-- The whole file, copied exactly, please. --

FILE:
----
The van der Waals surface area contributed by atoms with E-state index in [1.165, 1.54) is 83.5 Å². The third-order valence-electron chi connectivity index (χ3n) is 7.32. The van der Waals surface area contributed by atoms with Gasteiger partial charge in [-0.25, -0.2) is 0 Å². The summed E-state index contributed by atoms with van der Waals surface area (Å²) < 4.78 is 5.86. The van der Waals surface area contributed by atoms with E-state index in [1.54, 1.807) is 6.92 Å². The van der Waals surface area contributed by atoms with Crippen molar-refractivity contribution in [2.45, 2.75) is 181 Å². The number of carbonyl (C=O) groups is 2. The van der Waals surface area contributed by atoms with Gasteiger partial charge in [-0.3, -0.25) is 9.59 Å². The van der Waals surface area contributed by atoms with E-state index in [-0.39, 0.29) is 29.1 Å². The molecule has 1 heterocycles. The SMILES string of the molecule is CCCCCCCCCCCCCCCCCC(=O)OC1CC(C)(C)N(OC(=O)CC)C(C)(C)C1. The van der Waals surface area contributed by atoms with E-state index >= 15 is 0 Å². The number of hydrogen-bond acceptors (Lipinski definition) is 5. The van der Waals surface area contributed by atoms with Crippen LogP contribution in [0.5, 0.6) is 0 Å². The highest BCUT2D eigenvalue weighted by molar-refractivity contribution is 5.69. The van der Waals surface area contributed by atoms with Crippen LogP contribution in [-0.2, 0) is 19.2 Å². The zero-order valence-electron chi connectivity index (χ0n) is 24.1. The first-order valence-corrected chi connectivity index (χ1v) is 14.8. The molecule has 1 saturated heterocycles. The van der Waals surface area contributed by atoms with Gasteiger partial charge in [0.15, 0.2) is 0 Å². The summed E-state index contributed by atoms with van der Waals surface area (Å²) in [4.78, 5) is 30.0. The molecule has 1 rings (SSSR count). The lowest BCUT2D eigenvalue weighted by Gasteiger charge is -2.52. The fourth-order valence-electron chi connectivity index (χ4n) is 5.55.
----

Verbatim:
The van der Waals surface area contributed by atoms with E-state index in [1.165, 1.54) is 83.5 Å². The third-order valence-electron chi connectivity index (χ3n) is 7.32. The van der Waals surface area contributed by atoms with Gasteiger partial charge in [-0.25, -0.2) is 0 Å². The summed E-state index contributed by atoms with van der Waals surface area (Å²) < 4.78 is 5.86. The van der Waals surface area contributed by atoms with E-state index in [1.54, 1.807) is 6.92 Å². The van der Waals surface area contributed by atoms with Crippen molar-refractivity contribution in [2.45, 2.75) is 181 Å². The number of carbonyl (C=O) groups is 2. The van der Waals surface area contributed by atoms with Gasteiger partial charge in [-0.3, -0.25) is 9.59 Å². The van der Waals surface area contributed by atoms with E-state index in [-0.39, 0.29) is 29.1 Å². The molecule has 1 heterocycles. The SMILES string of the molecule is CCCCCCCCCCCCCCCCCC(=O)OC1CC(C)(C)N(OC(=O)CC)C(C)(C)C1. The van der Waals surface area contributed by atoms with E-state index >= 15 is 0 Å². The number of hydrogen-bond acceptors (Lipinski definition) is 5. The van der Waals surface area contributed by atoms with Crippen LogP contribution in [0.5, 0.6) is 0 Å². The highest BCUT2D eigenvalue weighted by molar-refractivity contribution is 5.69. The van der Waals surface area contributed by atoms with Crippen LogP contribution in [-0.2, 0) is 19.2 Å². The zero-order valence-electron chi connectivity index (χ0n) is 24.1. The first-order valence-corrected chi connectivity index (χ1v) is 14.8. The molecule has 1 saturated heterocycles. The van der Waals surface area contributed by atoms with Gasteiger partial charge in [0.15, 0.2) is 0 Å². The summed E-state index contributed by atoms with van der Waals surface area (Å²) in [4.78, 5) is 30.0. The molecule has 1 rings (SSSR count). The lowest BCUT2D eigenvalue weighted by Gasteiger charge is -2.52. The fourth-order valence-electron chi connectivity index (χ4n) is 5.55.